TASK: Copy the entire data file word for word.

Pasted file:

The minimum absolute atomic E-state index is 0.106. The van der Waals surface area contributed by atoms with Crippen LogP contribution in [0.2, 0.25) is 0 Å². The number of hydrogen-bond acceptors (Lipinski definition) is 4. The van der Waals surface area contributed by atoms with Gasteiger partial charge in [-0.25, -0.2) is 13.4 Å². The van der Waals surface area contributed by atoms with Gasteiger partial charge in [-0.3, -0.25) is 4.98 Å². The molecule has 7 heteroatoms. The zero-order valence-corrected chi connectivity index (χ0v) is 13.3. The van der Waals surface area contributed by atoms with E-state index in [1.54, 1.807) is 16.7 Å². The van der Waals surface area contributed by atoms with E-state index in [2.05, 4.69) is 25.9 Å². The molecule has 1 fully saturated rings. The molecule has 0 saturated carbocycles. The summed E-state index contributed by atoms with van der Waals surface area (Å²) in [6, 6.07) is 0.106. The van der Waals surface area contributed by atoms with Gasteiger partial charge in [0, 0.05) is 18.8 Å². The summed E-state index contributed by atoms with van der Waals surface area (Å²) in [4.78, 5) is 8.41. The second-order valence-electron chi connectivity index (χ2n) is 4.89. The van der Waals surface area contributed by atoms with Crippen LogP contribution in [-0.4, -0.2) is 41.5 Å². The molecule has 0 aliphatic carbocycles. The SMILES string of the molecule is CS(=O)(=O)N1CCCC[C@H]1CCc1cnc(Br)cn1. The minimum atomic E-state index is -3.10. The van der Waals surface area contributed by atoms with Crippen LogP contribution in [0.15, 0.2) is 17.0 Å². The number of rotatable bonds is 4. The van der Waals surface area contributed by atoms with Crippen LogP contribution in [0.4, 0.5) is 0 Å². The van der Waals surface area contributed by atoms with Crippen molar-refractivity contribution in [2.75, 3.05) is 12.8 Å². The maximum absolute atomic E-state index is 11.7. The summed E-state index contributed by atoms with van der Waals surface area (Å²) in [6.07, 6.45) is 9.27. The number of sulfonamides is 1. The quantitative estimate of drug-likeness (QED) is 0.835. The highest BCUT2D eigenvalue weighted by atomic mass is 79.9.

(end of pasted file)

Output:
The minimum absolute atomic E-state index is 0.106. The van der Waals surface area contributed by atoms with Crippen LogP contribution in [0.2, 0.25) is 0 Å². The number of hydrogen-bond acceptors (Lipinski definition) is 4. The van der Waals surface area contributed by atoms with Gasteiger partial charge in [-0.25, -0.2) is 13.4 Å². The van der Waals surface area contributed by atoms with Gasteiger partial charge in [-0.3, -0.25) is 4.98 Å². The molecule has 7 heteroatoms. The zero-order valence-corrected chi connectivity index (χ0v) is 13.3. The van der Waals surface area contributed by atoms with E-state index in [1.54, 1.807) is 16.7 Å². The van der Waals surface area contributed by atoms with E-state index in [2.05, 4.69) is 25.9 Å². The molecule has 1 fully saturated rings. The molecule has 0 saturated carbocycles. The summed E-state index contributed by atoms with van der Waals surface area (Å²) in [6, 6.07) is 0.106. The van der Waals surface area contributed by atoms with Gasteiger partial charge in [0, 0.05) is 18.8 Å². The summed E-state index contributed by atoms with van der Waals surface area (Å²) in [4.78, 5) is 8.41. The second-order valence-electron chi connectivity index (χ2n) is 4.89. The van der Waals surface area contributed by atoms with Crippen LogP contribution in [-0.4, -0.2) is 41.5 Å². The molecule has 0 aliphatic carbocycles. The SMILES string of the molecule is CS(=O)(=O)N1CCCC[C@H]1CCc1cnc(Br)cn1. The minimum atomic E-state index is -3.10. The van der Waals surface area contributed by atoms with Crippen LogP contribution in [0.15, 0.2) is 17.0 Å². The number of rotatable bonds is 4. The van der Waals surface area contributed by atoms with Crippen LogP contribution in [0.4, 0.5) is 0 Å². The van der Waals surface area contributed by atoms with Crippen molar-refractivity contribution in [2.75, 3.05) is 12.8 Å². The maximum absolute atomic E-state index is 11.7. The summed E-state index contributed by atoms with van der Waals surface area (Å²) in [6.07, 6.45) is 9.27. The number of sulfonamides is 1. The quantitative estimate of drug-likeness (QED) is 0.835. The highest BCUT2D eigenvalue weighted by atomic mass is 79.9.